Lake Tana is a very large lake which is the source of the Blue Nile River, and it is located in the Amhara Region within the Federal Democratic Republic of Ethiopia.
As the lake can be found in the northwestern Ethiopian Highlands, the lake is around 84 km (52 mi) long and 66 km (41 mi) wide, where the maximum depth has been measured to be 15 meters (49 feet). Formed by a volcanic activity which blocked the in-flowing rivers as early as the Pleistocene epoch, the lake was much larger than it is today.
Due to its immense size, the entire lake has been named Lake Tana Biosphere Reserve providing an important ecosystem which is a hotspot of biodiversity, and also has a global importance for agricultural genetic diversity. Throughout the lake, there are some islands and islets which number varies depending on the level of the lake, where the biggest one is Dek Island.
What is important is that the islands and peninsulas too around the lake collectively house more than 20 monastic churches, many of which were founded in 14 century, during the rule of Amda Tsion, though some are possibly older, where at least two date to the Gonderine period.
One of the most famous treasures from the monasteries can be found on Tana Qirqos Island, where a rock is located which was shown to CIA specialist, Paul B. Henze, on which he was told the Virgin Mary had rested on her journey back from Egypt. Sadly, the women are not allowed to visit the churches and monasteries on the islands, except that they are only allowed to land on the banks of the islands.
The main city on Lake Tana, Bahir Dar, is the perfect link for visitors to get a boat ride to one of the many islands, as it is a famous one due to the outflow of the lake where the Blue Nile River originates.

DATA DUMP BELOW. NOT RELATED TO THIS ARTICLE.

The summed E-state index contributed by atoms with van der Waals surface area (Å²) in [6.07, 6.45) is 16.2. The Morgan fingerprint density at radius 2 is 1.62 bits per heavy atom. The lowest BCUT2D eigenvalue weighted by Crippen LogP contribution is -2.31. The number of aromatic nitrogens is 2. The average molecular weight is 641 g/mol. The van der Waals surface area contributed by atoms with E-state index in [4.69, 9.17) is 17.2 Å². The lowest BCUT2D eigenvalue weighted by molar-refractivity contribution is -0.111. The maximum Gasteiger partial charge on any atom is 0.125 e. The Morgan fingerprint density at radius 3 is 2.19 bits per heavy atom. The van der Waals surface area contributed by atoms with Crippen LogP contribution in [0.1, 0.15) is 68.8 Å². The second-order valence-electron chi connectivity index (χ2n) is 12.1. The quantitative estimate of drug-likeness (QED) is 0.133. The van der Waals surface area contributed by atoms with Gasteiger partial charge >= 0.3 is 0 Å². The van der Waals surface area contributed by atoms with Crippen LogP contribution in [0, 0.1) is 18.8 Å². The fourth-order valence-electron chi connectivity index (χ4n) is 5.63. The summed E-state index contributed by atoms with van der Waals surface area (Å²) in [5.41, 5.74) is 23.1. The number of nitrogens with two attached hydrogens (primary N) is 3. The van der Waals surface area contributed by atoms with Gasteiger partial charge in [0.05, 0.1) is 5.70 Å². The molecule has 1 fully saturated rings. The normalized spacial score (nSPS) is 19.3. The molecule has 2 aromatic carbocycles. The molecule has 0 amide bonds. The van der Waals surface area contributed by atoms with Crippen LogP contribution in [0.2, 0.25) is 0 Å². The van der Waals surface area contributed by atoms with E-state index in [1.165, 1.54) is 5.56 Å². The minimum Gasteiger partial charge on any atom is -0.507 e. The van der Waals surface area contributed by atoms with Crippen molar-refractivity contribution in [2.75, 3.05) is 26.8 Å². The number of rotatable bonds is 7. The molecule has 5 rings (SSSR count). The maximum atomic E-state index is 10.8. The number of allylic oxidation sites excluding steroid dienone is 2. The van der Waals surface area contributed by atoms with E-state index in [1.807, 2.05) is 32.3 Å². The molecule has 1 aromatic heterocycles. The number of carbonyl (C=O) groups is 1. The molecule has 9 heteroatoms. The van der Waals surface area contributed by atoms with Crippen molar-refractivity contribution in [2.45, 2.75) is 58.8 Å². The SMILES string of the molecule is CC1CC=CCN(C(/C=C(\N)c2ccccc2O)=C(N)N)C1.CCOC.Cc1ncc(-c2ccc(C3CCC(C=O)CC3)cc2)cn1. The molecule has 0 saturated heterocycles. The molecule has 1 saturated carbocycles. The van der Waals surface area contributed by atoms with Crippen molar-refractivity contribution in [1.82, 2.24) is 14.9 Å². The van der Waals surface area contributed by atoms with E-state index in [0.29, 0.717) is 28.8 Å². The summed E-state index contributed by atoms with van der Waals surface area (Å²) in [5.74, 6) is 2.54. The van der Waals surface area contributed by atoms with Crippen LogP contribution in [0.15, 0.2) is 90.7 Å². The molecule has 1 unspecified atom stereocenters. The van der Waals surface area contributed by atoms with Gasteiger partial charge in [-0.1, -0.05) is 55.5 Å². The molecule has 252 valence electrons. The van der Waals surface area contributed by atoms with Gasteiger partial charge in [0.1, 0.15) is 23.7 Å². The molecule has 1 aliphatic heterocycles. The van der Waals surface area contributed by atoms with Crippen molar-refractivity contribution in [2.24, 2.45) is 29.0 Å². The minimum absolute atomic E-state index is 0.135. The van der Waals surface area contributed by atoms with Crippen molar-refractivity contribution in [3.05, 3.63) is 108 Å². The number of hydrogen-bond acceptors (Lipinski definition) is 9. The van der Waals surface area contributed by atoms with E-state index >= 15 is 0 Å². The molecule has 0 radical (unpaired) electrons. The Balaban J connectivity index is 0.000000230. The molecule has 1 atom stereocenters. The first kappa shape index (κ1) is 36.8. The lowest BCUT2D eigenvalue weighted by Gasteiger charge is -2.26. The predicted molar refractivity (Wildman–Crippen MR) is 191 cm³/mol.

Around 70% of the fish species that can be found within the lake are endemic, and as there are no inflows in the lake, and it is well protected by the Blue Nile Falls, it means that the flora is only limited to a highly distinctive fish fauna that is generally related to species from the Nile Basin.
Unfortunately, there is the water hyacinth that threatens the lake, as it covers a large areas of open waters, and with recent data it is shown that Lake Tana is critically infested putting the aquatic biodiversity at extreme risk.
The small in-flowing rivers carry heavy loads of soil and suspended sediment into the lake, which affects the water quality and creates favorable conditions for the spread of the weed, which in fact creates an almost impossible situation to remove the plant from the largest national freshwater body.
Nevertheless, having an enormous religious and natural importance in the country, Lake Tana shall continue to be the beacon of Ethiopia’s freshwater, with hope to be well preserved and protected, so that it will stay there for an even longer period since its creation.